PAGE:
Could technology end drunk driving?
The National Highway Traffic Safety Administration (NHTSA) thinks a technology known as Driver Alcohol Detection System for Safety (DADSS) could help eliminate some or all of the 10,265 drunk driving deaths on U.S. roadways each year.
Currently in development, DADSS will be able to passively detect a driver’s blood alcohol concentration (BAC) and prevent drivers from starting a vehicle if they are at or above the .08 legal BAC limit in all 50 states. Federal and Virginia state officials recently announced $5.1 million in funding for DADS, which represents a public-private partnership between the government and the world’s leading automakers.
The NHTSA is also using a virtual experience to help users discover the consequences of drinking and driving. Last Call 360 can be used via a mobile phone or computer and creates a virtual bar scene through an interactive 360º video website that uses photospheres, cinemagraphs, videos, and gaming. Visitors are able to interact with virtual bar patrons, play games, watch videos and even order (virtual) alcoholic drinks.
Last Call 360 is part of the agency’s annual Drive Sober or Get Pulled Over campaign, which is timed to coincide with the holidays.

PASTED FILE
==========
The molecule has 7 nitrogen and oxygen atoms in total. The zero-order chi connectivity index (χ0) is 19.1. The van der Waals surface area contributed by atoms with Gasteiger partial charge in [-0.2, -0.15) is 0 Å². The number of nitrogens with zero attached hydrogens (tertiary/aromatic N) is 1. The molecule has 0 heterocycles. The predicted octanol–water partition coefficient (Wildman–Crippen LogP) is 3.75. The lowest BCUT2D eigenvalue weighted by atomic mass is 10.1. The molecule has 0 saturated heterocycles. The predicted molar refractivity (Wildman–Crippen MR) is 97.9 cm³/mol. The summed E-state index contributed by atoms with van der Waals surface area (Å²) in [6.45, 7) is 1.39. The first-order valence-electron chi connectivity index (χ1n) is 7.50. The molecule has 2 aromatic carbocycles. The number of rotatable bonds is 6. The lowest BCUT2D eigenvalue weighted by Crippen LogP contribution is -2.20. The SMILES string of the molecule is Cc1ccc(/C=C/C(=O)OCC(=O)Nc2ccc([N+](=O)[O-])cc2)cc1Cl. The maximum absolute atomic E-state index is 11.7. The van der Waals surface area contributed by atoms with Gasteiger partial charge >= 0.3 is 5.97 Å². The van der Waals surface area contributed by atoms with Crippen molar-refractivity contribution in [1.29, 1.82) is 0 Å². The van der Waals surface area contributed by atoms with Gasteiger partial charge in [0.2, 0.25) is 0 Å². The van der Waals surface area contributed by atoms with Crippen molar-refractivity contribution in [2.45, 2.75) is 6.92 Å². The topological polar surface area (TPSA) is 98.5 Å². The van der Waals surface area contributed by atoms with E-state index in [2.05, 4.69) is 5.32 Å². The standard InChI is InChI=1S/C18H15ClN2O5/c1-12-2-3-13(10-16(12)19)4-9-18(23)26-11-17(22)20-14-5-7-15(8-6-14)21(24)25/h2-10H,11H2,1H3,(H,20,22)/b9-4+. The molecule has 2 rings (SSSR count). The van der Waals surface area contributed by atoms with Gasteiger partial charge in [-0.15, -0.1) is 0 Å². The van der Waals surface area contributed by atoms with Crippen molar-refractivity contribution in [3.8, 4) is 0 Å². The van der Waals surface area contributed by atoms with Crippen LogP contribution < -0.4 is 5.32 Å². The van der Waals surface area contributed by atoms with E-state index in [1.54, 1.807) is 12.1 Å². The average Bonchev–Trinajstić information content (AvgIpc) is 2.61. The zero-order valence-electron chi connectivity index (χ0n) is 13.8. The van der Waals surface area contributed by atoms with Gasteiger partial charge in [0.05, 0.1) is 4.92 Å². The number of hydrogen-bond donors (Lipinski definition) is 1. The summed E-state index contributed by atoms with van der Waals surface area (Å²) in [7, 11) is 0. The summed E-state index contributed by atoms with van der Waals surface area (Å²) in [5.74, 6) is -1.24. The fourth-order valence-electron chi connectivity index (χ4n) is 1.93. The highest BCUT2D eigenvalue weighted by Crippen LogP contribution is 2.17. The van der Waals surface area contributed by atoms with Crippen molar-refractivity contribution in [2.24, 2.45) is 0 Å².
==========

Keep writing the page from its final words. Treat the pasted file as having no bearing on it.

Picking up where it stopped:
Too many lives
“Each year, too many lives are lost to drunk driving, particularly around the holiday season. Now we have an opportunity to prevent future drunk driving tragedies by taking action today,” said U.S. Department of Transportation Secretary Anthony Foxx. “We want everyone to be safe this holiday season, which is why we’re urging the public to make the right choice, follow the law and drive sober.”
Through January 1, Drive Sober or Get Pulled Over advertisements will appear nationwide and law enforcement agencies across the country will be on patrol to protect the public from drunk drivers.
“Drunk driving crashes are no accident – they are 100 percent preventable. They all connect back to human choices and errors,” said NHTSA Administrator Dr. Mark Rosekind.